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 ``I was restless again. The last time I had been restless, I ended up being pursued by cannibals in Indonesia.'' This is how British travel-writer Shand explains why he skipped off to India to buy an elephant and ride it 800 miles from Konarak, on the Bay of Bengal, north to the Ganges River. Shand falls in love at first sight with the 30-year-old female pachyderm, which he names Tara: ``She was leaning nonchalantly against a tree, the charms of her perfectly rounded posterior in full view, like a prostitute on a street corner. I knew then I had to have her.'' The foray also includes his buddy Aditya, a drunken elephant-handler named Bhim, and a support jeep manned by two drivers--which makes the trip more like a traveling circus than an adventure. Still, the company meets a few dangers, like cobras slithering by the tent, man-eating tigers, and infrequent escape attempts by Tara herself. But elephant-love remains the central subject of the story as Shand's affection for Tara grows so strong that, when he must sell her at the bazaar in Sonepur Mela, he starts sounding like a little boy entranced by the cozy protectiveness of a mother; indeed, the handler calls Tara ``Mummy.'' Shand does find a good home for Tara, and when they part, the elephant, like a Betsy Wetsy doll, sheds real tears--or so Shand says. There's surprisingly little here on the politics of elephant preservation in a country where the population is at war with the giant creatures. But animal lovers will be charmed, since Tara ultimately comes across as an oversized pet with lots of darling human traits that demonstrate just how much like people elephants really are. (Thirty color photographs.)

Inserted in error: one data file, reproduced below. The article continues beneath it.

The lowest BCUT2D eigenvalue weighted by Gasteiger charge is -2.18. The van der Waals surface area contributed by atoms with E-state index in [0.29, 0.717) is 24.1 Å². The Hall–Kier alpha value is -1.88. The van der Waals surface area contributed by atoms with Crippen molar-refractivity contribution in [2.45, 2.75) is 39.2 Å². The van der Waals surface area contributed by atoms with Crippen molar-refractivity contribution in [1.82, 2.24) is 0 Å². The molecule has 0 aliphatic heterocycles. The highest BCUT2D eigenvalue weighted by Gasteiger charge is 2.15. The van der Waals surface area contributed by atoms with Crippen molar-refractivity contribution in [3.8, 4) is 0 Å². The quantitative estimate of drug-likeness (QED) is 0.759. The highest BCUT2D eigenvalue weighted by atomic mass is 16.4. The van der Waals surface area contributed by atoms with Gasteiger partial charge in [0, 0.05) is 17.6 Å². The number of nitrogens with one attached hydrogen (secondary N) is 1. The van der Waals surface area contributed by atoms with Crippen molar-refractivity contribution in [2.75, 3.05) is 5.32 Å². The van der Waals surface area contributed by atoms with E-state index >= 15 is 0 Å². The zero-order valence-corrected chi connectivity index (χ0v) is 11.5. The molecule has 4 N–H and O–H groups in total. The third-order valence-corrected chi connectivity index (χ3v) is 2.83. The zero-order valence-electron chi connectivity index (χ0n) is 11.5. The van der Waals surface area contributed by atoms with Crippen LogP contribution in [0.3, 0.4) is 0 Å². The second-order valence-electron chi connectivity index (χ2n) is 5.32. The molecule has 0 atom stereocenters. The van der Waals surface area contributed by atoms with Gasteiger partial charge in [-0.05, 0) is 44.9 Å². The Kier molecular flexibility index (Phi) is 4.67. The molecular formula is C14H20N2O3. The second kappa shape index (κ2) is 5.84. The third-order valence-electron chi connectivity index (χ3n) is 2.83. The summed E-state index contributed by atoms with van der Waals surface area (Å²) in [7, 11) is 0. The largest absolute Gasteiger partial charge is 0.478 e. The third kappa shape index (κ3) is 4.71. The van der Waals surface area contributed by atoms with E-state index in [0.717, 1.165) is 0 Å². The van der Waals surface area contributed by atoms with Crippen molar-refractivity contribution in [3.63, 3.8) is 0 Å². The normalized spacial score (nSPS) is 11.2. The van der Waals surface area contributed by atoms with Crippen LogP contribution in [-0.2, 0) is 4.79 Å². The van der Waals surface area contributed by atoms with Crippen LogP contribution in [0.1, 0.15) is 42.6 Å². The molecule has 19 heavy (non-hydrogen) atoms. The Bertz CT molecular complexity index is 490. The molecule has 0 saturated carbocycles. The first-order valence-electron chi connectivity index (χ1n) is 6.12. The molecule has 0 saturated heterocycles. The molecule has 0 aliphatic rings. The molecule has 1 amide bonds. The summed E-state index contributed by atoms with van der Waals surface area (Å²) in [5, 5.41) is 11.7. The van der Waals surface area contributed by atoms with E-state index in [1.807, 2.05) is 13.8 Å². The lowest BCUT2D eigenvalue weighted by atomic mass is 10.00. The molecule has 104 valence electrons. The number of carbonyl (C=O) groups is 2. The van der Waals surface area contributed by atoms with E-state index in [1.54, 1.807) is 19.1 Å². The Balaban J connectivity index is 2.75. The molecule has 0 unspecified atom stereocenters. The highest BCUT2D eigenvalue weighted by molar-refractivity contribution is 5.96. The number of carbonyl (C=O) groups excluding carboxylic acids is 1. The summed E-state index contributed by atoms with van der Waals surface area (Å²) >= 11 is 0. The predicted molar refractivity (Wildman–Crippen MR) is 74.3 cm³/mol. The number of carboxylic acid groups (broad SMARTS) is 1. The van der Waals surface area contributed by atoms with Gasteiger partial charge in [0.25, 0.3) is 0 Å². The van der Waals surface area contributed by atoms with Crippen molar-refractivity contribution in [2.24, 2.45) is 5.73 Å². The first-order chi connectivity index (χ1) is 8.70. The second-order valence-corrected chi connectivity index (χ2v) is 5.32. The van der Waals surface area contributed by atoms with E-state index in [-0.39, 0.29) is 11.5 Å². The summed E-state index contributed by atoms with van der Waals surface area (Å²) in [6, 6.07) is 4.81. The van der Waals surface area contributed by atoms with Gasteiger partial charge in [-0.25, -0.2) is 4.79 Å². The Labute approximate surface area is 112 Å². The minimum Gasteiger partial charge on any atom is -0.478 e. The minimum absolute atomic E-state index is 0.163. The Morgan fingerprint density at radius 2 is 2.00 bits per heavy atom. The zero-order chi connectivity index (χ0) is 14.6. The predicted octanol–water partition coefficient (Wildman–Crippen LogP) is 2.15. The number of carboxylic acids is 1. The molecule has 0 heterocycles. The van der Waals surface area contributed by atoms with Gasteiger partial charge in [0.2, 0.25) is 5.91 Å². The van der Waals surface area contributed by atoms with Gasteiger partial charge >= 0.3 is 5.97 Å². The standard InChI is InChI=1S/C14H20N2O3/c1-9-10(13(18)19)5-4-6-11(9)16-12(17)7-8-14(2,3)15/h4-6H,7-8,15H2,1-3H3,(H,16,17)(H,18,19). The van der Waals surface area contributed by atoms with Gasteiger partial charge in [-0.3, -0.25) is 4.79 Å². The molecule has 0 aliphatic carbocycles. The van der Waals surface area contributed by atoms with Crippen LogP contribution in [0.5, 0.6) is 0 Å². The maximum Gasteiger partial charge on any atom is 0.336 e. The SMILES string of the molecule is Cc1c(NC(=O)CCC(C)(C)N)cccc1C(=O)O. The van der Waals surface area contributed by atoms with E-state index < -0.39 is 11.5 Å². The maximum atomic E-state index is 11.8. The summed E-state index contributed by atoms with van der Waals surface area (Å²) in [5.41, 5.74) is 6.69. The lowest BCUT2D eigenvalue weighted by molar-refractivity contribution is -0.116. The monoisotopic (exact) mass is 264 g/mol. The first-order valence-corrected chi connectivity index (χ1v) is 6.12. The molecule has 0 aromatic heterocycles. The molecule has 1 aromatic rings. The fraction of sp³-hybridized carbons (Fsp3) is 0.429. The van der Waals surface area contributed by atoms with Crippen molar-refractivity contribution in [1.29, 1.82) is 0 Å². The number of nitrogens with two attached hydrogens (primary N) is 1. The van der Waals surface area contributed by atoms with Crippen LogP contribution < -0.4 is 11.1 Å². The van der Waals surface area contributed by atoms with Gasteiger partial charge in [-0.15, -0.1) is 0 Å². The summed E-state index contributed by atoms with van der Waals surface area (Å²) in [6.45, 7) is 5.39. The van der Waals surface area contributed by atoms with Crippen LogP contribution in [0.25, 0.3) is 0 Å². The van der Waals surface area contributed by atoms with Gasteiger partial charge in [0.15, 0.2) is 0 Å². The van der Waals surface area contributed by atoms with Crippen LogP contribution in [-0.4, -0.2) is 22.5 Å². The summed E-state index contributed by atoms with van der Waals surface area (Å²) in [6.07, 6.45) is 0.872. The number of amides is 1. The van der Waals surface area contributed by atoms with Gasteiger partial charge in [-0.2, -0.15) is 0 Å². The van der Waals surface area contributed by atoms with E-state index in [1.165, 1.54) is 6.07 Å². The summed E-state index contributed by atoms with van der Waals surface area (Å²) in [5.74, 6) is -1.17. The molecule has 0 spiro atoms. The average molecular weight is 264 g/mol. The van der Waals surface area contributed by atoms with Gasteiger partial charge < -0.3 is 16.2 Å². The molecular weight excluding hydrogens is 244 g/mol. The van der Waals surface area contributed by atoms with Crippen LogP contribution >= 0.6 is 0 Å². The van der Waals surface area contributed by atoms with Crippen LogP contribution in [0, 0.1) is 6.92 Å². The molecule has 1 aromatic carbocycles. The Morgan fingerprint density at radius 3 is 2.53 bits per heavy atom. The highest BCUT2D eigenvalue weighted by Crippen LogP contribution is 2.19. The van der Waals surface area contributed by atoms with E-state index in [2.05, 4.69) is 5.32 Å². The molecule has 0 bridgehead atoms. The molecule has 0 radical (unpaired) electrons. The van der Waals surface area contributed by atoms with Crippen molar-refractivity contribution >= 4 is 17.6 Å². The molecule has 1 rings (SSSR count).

Pub Date: Nov. 30th, 1992
ISBN: 0-87951-454-X
Page count: 200pp
Publisher: Overlook
Review Posted Online:
Kirkus Reviews Issue: Sept. 15th, 1992